67% of U.S. Museums Have Slashed Education Programming Amid COVID-19, New Study Finds

This past July, the American Alliance of Museums estimated that a third of all museums stateside may close permanently, leading to an additional loss of 242,000 jobs unless institutions receive financial support from the federal government. The AAM recently released a new study that finds 67% of museums that have participated in the survey have had to slash education, programming, and other public services due to the budget shortfalls caused by the COVID-19 pandemic.

“The financial state of US museums is moving from bad to worse,” said Laura Lott, president and CEO of the alliance, in a statement. “Without financial help, we could see thousands of museums shutter forever.”

Nearly 30 percent of museums in the United States have remained closed since the onset of the pandemic earlier this year with institutions that are currently operating having attracted only 35 percent of visitors from their average attendance. The report also states that the average museum has lost $850,000 USD to date. The Museum of Fine Art, Boston expected a $14 million USD loss through July and the Metropolitan Museum of Art in New York has predicted a $150 million USD shortfall.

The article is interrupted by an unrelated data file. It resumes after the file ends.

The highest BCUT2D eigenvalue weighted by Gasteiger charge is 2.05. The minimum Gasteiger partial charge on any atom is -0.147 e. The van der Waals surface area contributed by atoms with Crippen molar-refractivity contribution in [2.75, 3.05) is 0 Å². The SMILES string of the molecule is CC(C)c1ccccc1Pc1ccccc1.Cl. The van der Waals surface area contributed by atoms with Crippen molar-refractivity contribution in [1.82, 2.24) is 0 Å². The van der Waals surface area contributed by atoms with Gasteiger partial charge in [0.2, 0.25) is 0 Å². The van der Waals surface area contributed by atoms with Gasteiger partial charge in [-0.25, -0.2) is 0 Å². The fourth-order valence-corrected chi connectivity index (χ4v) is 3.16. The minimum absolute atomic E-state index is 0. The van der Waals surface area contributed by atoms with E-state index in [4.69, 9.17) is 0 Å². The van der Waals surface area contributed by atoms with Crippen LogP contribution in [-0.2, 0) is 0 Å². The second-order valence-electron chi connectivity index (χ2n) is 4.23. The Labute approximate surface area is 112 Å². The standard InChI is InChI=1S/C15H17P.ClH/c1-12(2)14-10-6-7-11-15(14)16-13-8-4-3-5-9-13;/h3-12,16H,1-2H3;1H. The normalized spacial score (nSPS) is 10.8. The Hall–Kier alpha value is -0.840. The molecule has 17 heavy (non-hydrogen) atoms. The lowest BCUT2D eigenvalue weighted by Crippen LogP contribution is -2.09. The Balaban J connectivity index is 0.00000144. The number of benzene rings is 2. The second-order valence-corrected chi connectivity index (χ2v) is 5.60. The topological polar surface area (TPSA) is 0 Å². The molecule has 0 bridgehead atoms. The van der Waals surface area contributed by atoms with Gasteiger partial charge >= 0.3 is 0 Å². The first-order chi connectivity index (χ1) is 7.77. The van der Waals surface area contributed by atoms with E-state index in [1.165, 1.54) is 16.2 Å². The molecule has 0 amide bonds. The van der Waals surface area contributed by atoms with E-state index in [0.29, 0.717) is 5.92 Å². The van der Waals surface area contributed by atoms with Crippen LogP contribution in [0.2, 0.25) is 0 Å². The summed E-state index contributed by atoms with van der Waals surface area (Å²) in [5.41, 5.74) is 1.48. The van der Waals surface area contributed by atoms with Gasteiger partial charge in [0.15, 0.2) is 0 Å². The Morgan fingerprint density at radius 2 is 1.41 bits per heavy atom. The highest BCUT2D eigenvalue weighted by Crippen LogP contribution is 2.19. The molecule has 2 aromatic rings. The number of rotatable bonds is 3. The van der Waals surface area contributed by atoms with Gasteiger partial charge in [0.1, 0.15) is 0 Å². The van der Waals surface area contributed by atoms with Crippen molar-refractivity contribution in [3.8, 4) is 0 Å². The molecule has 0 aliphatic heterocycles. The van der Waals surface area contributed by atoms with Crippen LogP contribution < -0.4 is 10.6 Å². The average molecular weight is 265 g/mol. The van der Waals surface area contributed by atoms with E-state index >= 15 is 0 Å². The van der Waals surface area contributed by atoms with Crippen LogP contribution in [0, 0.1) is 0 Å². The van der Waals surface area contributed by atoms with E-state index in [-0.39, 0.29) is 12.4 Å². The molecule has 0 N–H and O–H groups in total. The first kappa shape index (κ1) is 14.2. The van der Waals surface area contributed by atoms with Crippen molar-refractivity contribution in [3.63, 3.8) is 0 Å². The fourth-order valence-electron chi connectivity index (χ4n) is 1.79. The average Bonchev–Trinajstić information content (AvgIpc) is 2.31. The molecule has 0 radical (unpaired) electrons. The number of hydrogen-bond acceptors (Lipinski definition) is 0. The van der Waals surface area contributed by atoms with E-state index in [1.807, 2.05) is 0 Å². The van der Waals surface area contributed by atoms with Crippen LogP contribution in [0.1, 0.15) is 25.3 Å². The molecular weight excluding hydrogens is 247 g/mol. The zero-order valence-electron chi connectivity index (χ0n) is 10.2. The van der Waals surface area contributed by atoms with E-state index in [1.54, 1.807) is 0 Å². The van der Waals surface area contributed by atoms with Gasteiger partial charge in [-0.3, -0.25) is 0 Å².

When profits aren’t being made, museums will conduct widespread layoffs across their departments. 40% of museum employees who lost their jobs in 2020 worked in education. Not to mention, permanent closure is still a possibility for many institutions. According to the American Alliance of Museums, 29% of museum directors surveyed confirmed there was a “significant risk” (12%) of closing permanently by Fall 2021, or that they “didn’t know” (17%) if it will be possible to survive.

Read the full study by the AAM here.
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